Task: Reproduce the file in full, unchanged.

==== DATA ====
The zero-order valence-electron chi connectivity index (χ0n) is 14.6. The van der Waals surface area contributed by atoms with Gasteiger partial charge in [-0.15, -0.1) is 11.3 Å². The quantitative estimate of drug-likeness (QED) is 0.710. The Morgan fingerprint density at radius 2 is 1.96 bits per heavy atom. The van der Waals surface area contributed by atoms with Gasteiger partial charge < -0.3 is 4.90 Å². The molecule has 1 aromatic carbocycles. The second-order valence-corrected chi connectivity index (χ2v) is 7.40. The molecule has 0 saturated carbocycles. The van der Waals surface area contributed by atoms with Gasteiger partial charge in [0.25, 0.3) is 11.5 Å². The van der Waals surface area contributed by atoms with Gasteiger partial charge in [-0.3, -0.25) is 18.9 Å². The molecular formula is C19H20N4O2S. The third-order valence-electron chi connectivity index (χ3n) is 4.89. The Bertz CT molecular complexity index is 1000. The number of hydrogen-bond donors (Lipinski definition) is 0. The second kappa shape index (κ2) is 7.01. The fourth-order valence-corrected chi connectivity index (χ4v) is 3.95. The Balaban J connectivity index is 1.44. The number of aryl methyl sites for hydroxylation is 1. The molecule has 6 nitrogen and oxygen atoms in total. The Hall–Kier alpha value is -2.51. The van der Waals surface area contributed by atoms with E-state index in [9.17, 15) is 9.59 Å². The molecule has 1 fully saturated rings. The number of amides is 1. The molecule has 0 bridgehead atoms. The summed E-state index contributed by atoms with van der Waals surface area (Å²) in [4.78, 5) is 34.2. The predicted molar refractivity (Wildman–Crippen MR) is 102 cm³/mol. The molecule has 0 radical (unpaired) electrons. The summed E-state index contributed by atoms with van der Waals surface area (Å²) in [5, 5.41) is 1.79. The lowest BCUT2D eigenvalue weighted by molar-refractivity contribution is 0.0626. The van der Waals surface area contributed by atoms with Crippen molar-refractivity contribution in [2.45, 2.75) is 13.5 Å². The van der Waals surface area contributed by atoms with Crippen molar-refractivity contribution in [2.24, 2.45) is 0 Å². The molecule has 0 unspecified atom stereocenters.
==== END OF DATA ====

The zero-order valence-electron chi connectivity index (χ0n) is 14.6. The van der Waals surface area contributed by atoms with Gasteiger partial charge in [-0.15, -0.1) is 11.3 Å². The quantitative estimate of drug-likeness (QED) is 0.710. The Morgan fingerprint density at radius 2 is 1.96 bits per heavy atom. The van der Waals surface area contributed by atoms with Gasteiger partial charge < -0.3 is 4.90 Å². The molecule has 1 aromatic carbocycles. The second-order valence-corrected chi connectivity index (χ2v) is 7.40. The molecule has 0 saturated carbocycles. The van der Waals surface area contributed by atoms with Gasteiger partial charge in [0.25, 0.3) is 11.5 Å². The van der Waals surface area contributed by atoms with Gasteiger partial charge in [-0.3, -0.25) is 18.9 Å². The molecular formula is C19H20N4O2S. The third-order valence-electron chi connectivity index (χ3n) is 4.89. The Bertz CT molecular complexity index is 1000. The number of hydrogen-bond donors (Lipinski definition) is 0. The second kappa shape index (κ2) is 7.01. The fourth-order valence-corrected chi connectivity index (χ4v) is 3.95. The Balaban J connectivity index is 1.44. The number of aryl methyl sites for hydroxylation is 1. The molecule has 6 nitrogen and oxygen atoms in total. The Hall–Kier alpha value is -2.51. The van der Waals surface area contributed by atoms with E-state index in [9.17, 15) is 9.59 Å². The molecule has 1 fully saturated rings. The number of amides is 1. The molecule has 0 bridgehead atoms. The summed E-state index contributed by atoms with van der Waals surface area (Å²) in [4.78, 5) is 34.2. The predicted molar refractivity (Wildman–Crippen MR) is 102 cm³/mol. The molecule has 0 radical (unpaired) electrons. The summed E-state index contributed by atoms with van der Waals surface area (Å²) in [5, 5.41) is 1.79. The lowest BCUT2D eigenvalue weighted by molar-refractivity contribution is 0.0626. The van der Waals surface area contributed by atoms with Crippen molar-refractivity contribution in [2.45, 2.75) is 13.5 Å². The van der Waals surface area contributed by atoms with Crippen molar-refractivity contribution in [2.24, 2.45) is 0 Å². The molecule has 0 unspecified atom stereocenters.